Unlike Aimee, who got great comfort from being surrounded by friends and family, I just wanted to be left alone. I would wrap myself in the big gypsy-style skirts I was wearing that summer, curl into a ball and just sob trying to make the pain stop. Was I suicidal? I’m not sure. I don’t think so. Most of all, I was focused on making sure that Stella was never going to experience pain or sadness. I would fantasize about giving her a med overdose or something so that she would never have to go through losing her faculties one at a time. When the doctors mentioned that doing a biopsy of her brain tumor would be extremely dangerous and come with a high chance of permanent brain damage, or immediate death, I found myself wishing they would do it to just end everyone’s torture sooner rather than later. I was haunted by knowing what was coming… knowing that my energetic daughter who was literally bouncing around the hospital playroom laughing and giggling, was going to lose her ability to walk, talk, hold a crayon, etc. etc. I didn’t want that for her. I kept thinking it would be better to give her the best day of her life, maybe Great Wolf Lodge and ice cream and hamburgers, then end it all. It seemed the most humane thing to do for everyone.  To be honest, the only thing that stopped in those first dark days, was the knowledge that it was a crime and that I would be taken away from Aimee and our unborn son and thrown in jail. Part of me didn’t care— I would die for Stella— but I felt like I couldn’t do that to Aimee. So for weeks, I lived in this torturous land of not being able to see past the pain and horror of what was to come.  I lost myself in a fantasy world and worked out complex plans of how I could make it all go away.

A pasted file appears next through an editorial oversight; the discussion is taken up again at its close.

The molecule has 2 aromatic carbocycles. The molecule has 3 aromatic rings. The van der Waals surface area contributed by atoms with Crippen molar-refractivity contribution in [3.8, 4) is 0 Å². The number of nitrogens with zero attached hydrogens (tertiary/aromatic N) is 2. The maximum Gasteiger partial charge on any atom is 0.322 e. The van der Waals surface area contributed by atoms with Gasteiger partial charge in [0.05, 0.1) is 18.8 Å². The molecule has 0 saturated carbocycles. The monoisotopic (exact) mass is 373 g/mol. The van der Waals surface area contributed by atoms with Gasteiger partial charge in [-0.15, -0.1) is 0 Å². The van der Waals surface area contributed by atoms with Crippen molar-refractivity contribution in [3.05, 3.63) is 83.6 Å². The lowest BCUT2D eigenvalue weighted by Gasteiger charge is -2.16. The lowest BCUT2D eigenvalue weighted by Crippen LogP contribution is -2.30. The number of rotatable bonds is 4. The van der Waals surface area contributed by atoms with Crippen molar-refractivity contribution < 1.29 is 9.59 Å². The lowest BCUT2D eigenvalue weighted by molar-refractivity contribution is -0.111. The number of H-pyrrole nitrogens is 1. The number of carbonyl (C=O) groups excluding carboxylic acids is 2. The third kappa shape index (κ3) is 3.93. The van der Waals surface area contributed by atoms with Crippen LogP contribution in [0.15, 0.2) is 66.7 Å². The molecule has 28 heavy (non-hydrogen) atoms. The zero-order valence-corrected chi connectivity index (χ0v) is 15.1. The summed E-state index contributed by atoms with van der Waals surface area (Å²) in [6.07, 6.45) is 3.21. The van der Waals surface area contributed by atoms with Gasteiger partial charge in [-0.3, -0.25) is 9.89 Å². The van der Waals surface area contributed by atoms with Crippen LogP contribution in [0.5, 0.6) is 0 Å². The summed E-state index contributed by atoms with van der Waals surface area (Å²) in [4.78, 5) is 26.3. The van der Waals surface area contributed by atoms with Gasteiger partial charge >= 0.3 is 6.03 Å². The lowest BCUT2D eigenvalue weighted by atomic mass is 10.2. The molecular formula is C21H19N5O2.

Aimee and I were lucky and got in to see a fantastic psychiatrist in August, just 6 weeks after the initial diagnosis. Even so, by the time we got in, I was a mess. I had lost a ton of weight, I couldn’t stand the thought of waking up each day, but worst of all, I was missing time with Stella. Good time when she wasn’t having many symptoms and death was still far from imminent. But I couldn’t function.  I couldn’t be present.  For the first little while, the psychiatrist tried various medications to help stabilize me. Selexa, Seroquel, Zoloft, Ativan, Cipralex, Clonazepam. I was desperate. I tried anything and everything, different combinations and times. Some meds seemed to make it worse. I would hyperventilate and gasp for breath as there was a crushing feeling in my chest that threatened to bury me with its weight.  Some meds made me sick to my stomach, some just made me pass out into a deep, dreamless sleep.